• St Mary Undercroft Chapel - This chapel was built underneath St Stephen’s and is slightly below ground level. Originally this chapel was thought to be used for burials but over the years it has had a number of uses including the Speaker’s dining room. After the fire in 1834 it was re-imagined and decorated in a style resembling mosaics in St. Mark’s, Venice and is still a working chapel to this day.

After the fire in 1834 and the subsequent rebuilding of the Palace of Westminster, there are many other parts of the building worthy of note;

The Elizabeth Tower (aka Big Ben)

Big Ben clock towerThe tower at the north of the Palace is often referred to as Big Ben, and even previously as St Stephen’s tower before the official changing of it’s name in 2012. The tower is over 96 metres high with 334 steps to reach the top.

There are five bells in the tower with the largest being called Big Ben weighing in at 13.7 tonnes whilst the other four smaller bells range from 1.1 tonnes to 4 tonnes. Big Ben chimes on the hour, every hour and the four smaller quarter bells sound every 15 minutes.

The four clock dials on the faces of the tower are 7metres in diameter with the hour and minute hands being made out of different materials - hour hands from gun metal and the minute hands from copper.

House of Lords Chamber

This chamber is the most extravagantly decorated room within the Palace and is the place where the gathering of the three parts of Parliament - the Monarchy, the Lords and the Commons - takes place. The main colour scheme in the chamber is red and there are many decorative aspects including heavy brass gates at the entrance.

A peculiar feature is the presence of the Woolsack which is nowadays stuffed with wool from all over the Commonwealth and this is the seat of the Lord Speaker!

House of Commons Chamber

Much less lavish than the House of Lords with the colour scheme based on green. The benches where the Members sit are split into two sides, facing each other with the Speaker’s chair between the sets of benches at one end of the chamber under the public gallery.

Robing Room

Prior to the Queen entering the House of Lords, she dons her ceremonial state robes and the Imperial State Crown. Within the decorative room there is the 19th century Chair of State for her use should she wish to have a rest prior to entering the house!

Central Lobby

This is the crossroads of the house where members from both houses can meet. Above the lobby is Central Tower and the lobby itself forms a tall octagon with a tiled floor and arches depicting the patron saints of the four constituent countries of the UK.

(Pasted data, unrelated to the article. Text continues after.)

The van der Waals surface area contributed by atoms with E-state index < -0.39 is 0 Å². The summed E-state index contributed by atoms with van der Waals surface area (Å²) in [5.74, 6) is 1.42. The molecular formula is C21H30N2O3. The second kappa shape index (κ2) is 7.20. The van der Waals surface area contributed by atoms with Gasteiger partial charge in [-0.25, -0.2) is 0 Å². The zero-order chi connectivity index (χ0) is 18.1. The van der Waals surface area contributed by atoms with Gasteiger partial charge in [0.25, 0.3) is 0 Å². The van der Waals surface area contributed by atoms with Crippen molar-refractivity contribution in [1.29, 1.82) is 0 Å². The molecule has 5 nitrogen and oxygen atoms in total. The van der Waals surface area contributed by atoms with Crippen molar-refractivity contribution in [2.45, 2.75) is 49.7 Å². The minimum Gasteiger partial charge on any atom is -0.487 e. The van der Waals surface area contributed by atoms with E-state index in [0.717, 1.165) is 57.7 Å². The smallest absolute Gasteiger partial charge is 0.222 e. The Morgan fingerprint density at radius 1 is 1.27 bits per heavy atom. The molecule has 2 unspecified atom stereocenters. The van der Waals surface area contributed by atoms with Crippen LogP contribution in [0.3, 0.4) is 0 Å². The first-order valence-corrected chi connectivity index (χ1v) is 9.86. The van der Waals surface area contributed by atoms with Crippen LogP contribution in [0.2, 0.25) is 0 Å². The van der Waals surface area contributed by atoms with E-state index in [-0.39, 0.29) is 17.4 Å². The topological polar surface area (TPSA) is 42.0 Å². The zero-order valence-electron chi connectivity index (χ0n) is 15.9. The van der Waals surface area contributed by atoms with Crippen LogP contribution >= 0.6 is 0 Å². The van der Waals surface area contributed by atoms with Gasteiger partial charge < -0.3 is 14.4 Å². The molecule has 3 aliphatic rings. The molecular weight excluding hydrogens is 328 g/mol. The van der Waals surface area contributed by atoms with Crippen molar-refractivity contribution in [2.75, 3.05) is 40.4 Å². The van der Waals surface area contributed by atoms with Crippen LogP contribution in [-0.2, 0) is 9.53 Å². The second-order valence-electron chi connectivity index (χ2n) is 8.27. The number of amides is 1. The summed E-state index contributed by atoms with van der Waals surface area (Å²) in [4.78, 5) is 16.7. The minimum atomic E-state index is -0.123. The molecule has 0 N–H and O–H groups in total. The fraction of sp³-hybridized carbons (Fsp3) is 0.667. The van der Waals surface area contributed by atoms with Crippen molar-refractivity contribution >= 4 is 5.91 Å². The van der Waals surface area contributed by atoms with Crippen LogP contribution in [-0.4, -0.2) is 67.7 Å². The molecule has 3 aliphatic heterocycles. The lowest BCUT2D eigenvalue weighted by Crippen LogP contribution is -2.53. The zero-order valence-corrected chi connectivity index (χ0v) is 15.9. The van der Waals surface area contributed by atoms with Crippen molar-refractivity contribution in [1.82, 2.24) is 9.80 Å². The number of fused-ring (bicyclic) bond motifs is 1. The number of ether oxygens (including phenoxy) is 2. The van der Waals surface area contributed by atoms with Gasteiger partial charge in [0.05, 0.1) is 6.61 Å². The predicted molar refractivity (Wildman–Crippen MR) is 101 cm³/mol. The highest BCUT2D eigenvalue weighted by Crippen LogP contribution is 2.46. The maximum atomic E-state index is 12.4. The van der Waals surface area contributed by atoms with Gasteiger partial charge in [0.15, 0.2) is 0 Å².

Fun Facts About The Houses of Parliament

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  • The clock tower called Elizabeth Tower that houses Big Ben, was renamed to commemorate the Queen’s Diamond Jubilee in 2012. This tower sits at the east end of the building providing a nice balance with the Victoria tower at the west end. This is named after the only other British monarch to have also reigned for over 60 years.
  • The Elizabeth Tower is the height of 21 London buses on top of each other (this is 96 metres tall!)
  • HP sauce is a British tomato based brown sauce used to accompany food. The initials stand for Houses of Parliament Sauce as it was rumoured to have been served in the kitchens there in the early 20th century. The Palace building itself is shown on the front of the bottle.
  • The government in the UK is a constitutional Monarchy where the Crown (the current Monarch in the UK) shares powers with the government. For the current sovereign, Elizabeth II, this Royal Prerogative is very much a more ceremonial role. The Queen opens and closes parliament and approves Bills prior to them becoming law and also has a weekly meeting with the current British Prime Minister.
  • Voting within the Houses is done by the Members of Parliament physically going to different areas in the building - known as ‘dividing the house’. In the House of Commons these are called the ‘Aye’ and ‘No’ lobbies.
  • The clock mechanism in Elizabeth Tower can be ‘sped up’ or ‘slowed down’ by adding or removing pre-decimal pennies to a certain part of the clock’s mechanism.

Houses of Parliament Visitor Information

visitor infoThe Houses of Parliament is open to visitors and there are several different tour options available.

Audio Tours

  • These multimedia tours provide both audio and video footage to guide you through specific parts of the Houses of Parliament following the footsteps of the Queen at a State Opening of Parliament to the House of Lords Chamber, along with the House of Commons Chamber and Westminster Hall.
  • This tour allows you to go at your own pace and takes approximately 90 minutes.